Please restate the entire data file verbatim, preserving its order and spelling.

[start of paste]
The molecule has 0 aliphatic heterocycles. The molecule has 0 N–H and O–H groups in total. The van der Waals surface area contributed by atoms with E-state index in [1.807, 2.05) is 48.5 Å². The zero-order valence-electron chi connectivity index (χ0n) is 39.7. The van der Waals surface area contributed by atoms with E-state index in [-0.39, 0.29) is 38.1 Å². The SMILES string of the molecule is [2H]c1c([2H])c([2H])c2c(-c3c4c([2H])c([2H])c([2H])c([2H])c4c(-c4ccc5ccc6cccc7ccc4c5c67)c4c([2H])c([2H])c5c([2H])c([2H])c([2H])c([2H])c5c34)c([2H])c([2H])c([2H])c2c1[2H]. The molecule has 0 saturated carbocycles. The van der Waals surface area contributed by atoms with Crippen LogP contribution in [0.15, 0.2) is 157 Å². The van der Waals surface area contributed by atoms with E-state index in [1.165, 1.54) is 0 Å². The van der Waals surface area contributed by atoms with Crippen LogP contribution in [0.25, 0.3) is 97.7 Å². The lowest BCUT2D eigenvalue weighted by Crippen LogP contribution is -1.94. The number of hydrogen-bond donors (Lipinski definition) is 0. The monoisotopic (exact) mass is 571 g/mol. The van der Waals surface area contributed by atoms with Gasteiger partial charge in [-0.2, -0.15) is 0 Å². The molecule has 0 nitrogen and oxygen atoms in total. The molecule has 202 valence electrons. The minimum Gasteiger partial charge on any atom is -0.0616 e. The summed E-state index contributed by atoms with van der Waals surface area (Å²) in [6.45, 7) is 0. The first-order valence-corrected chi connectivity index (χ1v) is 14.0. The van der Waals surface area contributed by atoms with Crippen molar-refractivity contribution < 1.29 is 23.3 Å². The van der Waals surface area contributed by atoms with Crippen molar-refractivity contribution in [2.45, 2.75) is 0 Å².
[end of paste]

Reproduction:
The molecule has 0 aliphatic heterocycles. The molecule has 0 N–H and O–H groups in total. The van der Waals surface area contributed by atoms with E-state index in [1.807, 2.05) is 48.5 Å². The zero-order valence-electron chi connectivity index (χ0n) is 39.7. The van der Waals surface area contributed by atoms with E-state index in [-0.39, 0.29) is 38.1 Å². The SMILES string of the molecule is [2H]c1c([2H])c([2H])c2c(-c3c4c([2H])c([2H])c([2H])c([2H])c4c(-c4ccc5ccc6cccc7ccc4c5c67)c4c([2H])c([2H])c5c([2H])c([2H])c([2H])c([2H])c5c34)c([2H])c([2H])c([2H])c2c1[2H]. The molecule has 0 saturated carbocycles. The van der Waals surface area contributed by atoms with Crippen LogP contribution in [0.15, 0.2) is 157 Å². The van der Waals surface area contributed by atoms with E-state index in [1.165, 1.54) is 0 Å². The van der Waals surface area contributed by atoms with Crippen LogP contribution in [0.25, 0.3) is 97.7 Å². The lowest BCUT2D eigenvalue weighted by Crippen LogP contribution is -1.94. The number of hydrogen-bond donors (Lipinski definition) is 0. The monoisotopic (exact) mass is 571 g/mol. The van der Waals surface area contributed by atoms with Gasteiger partial charge in [-0.2, -0.15) is 0 Å². The molecule has 0 nitrogen and oxygen atoms in total. The molecule has 202 valence electrons. The minimum Gasteiger partial charge on any atom is -0.0616 e. The summed E-state index contributed by atoms with van der Waals surface area (Å²) in [6.45, 7) is 0. The first-order valence-corrected chi connectivity index (χ1v) is 14.0. The van der Waals surface area contributed by atoms with Crippen molar-refractivity contribution < 1.29 is 23.3 Å². The van der Waals surface area contributed by atoms with Crippen molar-refractivity contribution in [2.45, 2.75) is 0 Å².